[tbb-dev] Fwd: Q1 Summary from Chrome Security

Tom Ritter tom at ritter.vg
Thu May 5 02:44:18 UTC 2016

This quarterly newsletter that Chrome puts out is pretty cool.
There's some new Windows 10 security features I hope Mozilla is

---------- Forwarded message ----------
From: Parisa Tabriz <parisa at chromium.org>
Date: 3 May 2016 at 19:27
Subject: Q1 Summary from Chrome Security
To: Chromium-dev <chromium-dev at chromium.org>, security-dev
<security-dev at chromium.org>
Cc: "security at chromium.org" <security at chromium.org>,
"security-notify at chromium.org" <security-notify at chromium.org>

Greetings web fans,

For those that don’t know us already, we do stuff to help make Chrome
the most secure platform to browse the Internet. Here’s a recap of
some work from last quarter:

The Bugs-- effort aims to find (and exterminate) security bugs. On the
fuzzing front, we’ve continued to improve the integration between
libFuzzer and ClusterFuzz, which allows coverage-guided testing on a
per-function basis. With the help of many developers across several
teams, we’ve expanded our collection of fuzzing targets in Chromium
(that use libFuzzer) to 70! Not all bugs can be found by fuzzing, so
we invest effort in targeted code audits too. We wrote a guest post on
the Project Zero blog describing one of the more interesting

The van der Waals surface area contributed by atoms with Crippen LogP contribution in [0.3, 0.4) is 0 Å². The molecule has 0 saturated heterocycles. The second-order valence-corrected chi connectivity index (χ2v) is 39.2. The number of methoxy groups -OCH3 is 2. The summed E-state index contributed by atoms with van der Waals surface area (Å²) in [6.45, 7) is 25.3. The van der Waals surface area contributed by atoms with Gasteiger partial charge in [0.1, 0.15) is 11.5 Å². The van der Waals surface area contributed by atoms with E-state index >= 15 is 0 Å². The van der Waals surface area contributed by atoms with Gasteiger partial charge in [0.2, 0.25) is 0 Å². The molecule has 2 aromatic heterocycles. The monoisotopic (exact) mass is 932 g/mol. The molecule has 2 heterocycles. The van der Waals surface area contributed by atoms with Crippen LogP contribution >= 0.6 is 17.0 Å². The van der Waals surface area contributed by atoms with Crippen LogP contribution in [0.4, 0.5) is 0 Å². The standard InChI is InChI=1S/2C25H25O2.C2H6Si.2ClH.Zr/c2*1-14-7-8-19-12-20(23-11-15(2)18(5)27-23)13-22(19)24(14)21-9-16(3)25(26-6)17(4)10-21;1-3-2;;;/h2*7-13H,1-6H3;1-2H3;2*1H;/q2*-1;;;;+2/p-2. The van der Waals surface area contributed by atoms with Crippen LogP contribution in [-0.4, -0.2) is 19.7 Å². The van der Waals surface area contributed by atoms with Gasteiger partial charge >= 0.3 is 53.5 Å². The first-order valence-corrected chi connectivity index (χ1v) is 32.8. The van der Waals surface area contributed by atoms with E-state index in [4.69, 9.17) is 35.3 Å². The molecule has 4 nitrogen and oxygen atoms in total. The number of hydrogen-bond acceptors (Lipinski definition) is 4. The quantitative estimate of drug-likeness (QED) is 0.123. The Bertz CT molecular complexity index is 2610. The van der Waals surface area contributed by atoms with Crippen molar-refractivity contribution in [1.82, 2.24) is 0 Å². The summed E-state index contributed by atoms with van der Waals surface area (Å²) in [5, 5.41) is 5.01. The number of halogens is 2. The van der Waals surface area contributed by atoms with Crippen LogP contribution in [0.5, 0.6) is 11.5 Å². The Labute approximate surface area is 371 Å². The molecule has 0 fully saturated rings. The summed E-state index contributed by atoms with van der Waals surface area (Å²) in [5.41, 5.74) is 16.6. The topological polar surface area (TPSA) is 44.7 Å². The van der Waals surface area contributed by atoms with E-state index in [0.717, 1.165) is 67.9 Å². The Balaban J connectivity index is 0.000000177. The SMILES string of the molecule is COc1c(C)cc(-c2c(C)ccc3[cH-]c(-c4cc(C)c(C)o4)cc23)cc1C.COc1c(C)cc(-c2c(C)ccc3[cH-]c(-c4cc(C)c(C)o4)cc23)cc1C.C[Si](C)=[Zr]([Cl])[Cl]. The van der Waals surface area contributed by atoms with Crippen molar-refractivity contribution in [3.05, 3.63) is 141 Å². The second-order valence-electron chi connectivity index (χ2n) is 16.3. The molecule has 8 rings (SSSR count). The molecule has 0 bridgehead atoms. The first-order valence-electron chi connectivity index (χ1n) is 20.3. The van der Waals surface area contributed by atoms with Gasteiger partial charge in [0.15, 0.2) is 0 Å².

vulnerabilities we discovered. Since we find a lot of bugs, we also
want to make them easier to manage. We’ve updated our Sheriffbot tool
to simplify the addition of new rules and expanded it to help manage
functional bugs in addition just security issues. We’ve also automated
assigning security severity recommendations. Finally, we continue to
run our vulnerability reward program to recognize bugs discovered from
researchers outside of the team. As of M50, we’ve paid out over $2.5
million since the start of the reward program, including over $500,000
in 2015. Our median payment amount for 2015 was $3,000 (up from $2,000
for 2014), and we want to see that increase again this year!

Bugs still happen, so our Guts effort builds in multiple layers of
defense.  On Android, our seccomp-bpf experiment has been running on
the Dev channel and will advance to the Stable and Beta channels with

Chrome on Windows is evolving rapidly in step with the operating
system. We shipped four new layers of defense in depth to take
advantage of the latest capabilities in Windows 10, some of which
patch vulnerabilities found by our own research and feedback!  There
was great media attention when these changes landed, from Ars Technica
to a Risky Business podcast, which said: “There have been some
engineering changes to Chrome on Windows 10 which look pretty good. …
It’s definitely the go-to browser, when it comes to not getting owned
on the internet. And it’s a great example of Google pushing the state
of the art in operating systems.”

For our Site Isolation effort, we have expanded our on-going launch
trial of --isolate-extensions to include 50% of both Dev Channel and
Canary Channel users!  This mode uses out-of-process iframes (OOPIFs)
to keep dangerous web content out of extension processes. (See here
for how to try it.) We've fixed many launch blocking bugs, and
improved support for navigation, input events, hit testing, and